George Washington Papers

To George Washington from Paul Ferdinand Fevot, 28 April 1798

From Paul Ferdinand Fevot

Wilmington [N.C.] 28th April 1798

Right Honored Sir

I just now receive the letter Your Excellency has had the condescindency to write to me. I am happy to find Your Excellency has forgotten the words I thought I ought to complain of. I will make bold to follow so noble an example. But I must respectfully entreat leave of Your Excellency who does not perceive what has been the object of my letter to observe that the letter of the Magistrate of Bern whose 1st part speaks of money was not a hint from me to Your Excellency for any service of the Kind. I wanted a Loan on mortgage from that Gentleman which has not taken place. I hoped Your Excellency would ask me what were my Plans in America, & offer me your protection; I would have then premised that I could wish your Excellency to recomend me to some of Your Friends either in Philadelphia or Baltimore to get some scholars to teach them French, History, Geography or vocal Music, on the one hand to support myself untill I had cleared my interest in Switzerland, or got to happier times to engage in the mercantile line here; & on the other to make myself Known & better my situation, as I am sure of my abilities if I have time and opportunities to display them. Having suffered by the French Revolution I should have sought all occasions to serve this Country with my passions. But Your Excellency’s countenance has not permited me to make any-thing of my journey to Your Seat, & I dont wish now to lay under any Kind of obligation to Your Excellency.1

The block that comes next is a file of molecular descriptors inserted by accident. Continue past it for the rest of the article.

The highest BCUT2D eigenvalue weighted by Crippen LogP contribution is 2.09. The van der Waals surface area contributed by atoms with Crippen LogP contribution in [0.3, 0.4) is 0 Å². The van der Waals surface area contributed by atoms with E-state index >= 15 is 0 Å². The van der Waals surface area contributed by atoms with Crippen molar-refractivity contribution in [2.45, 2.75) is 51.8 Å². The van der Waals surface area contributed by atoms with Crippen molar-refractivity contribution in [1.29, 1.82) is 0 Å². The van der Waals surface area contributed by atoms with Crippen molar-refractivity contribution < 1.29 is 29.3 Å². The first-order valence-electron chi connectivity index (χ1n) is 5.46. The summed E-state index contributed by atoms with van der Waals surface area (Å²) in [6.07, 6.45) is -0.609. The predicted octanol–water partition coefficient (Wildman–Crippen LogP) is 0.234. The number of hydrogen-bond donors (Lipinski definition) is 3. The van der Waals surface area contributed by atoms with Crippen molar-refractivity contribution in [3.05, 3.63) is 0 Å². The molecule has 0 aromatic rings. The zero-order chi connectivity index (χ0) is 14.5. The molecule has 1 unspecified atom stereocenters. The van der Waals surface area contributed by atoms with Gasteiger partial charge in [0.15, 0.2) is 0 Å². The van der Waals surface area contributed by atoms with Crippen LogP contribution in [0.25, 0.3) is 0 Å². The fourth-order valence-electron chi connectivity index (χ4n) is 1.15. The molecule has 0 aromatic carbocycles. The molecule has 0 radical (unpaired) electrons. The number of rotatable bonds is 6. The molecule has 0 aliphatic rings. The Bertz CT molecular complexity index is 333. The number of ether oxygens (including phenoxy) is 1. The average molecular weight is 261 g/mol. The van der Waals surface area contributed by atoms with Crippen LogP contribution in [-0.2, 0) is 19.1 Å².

I Know Your Excellency has no hand in the deceit offered to Strangers respecting lands I value your opinion upon the Subject which does credit to your reputation; but should have been glad to have the same from Your Excellency whom I consider as the maker of the political existence of this Country on the rascally conduct of all the fellows of the Baltimore Stage office who had any hand in the running away with my property, & pilfering me in some measure the money I gave for a place in the Stage which they deprived me of.

I begged Your Excellency to send me back my two letters, but not the note of Count of Rochambeau, that piece which has been productive of events so unfortunate, & so painfull to me is no more my property, it was adressed to You, & to You I return it with a tender of the sentiments of the most submissive respect with which I am Right Honored Sir Your most obedient most humble Servant


ALS, DSoC. The letter was not docketed by GW and may be a retained copy.

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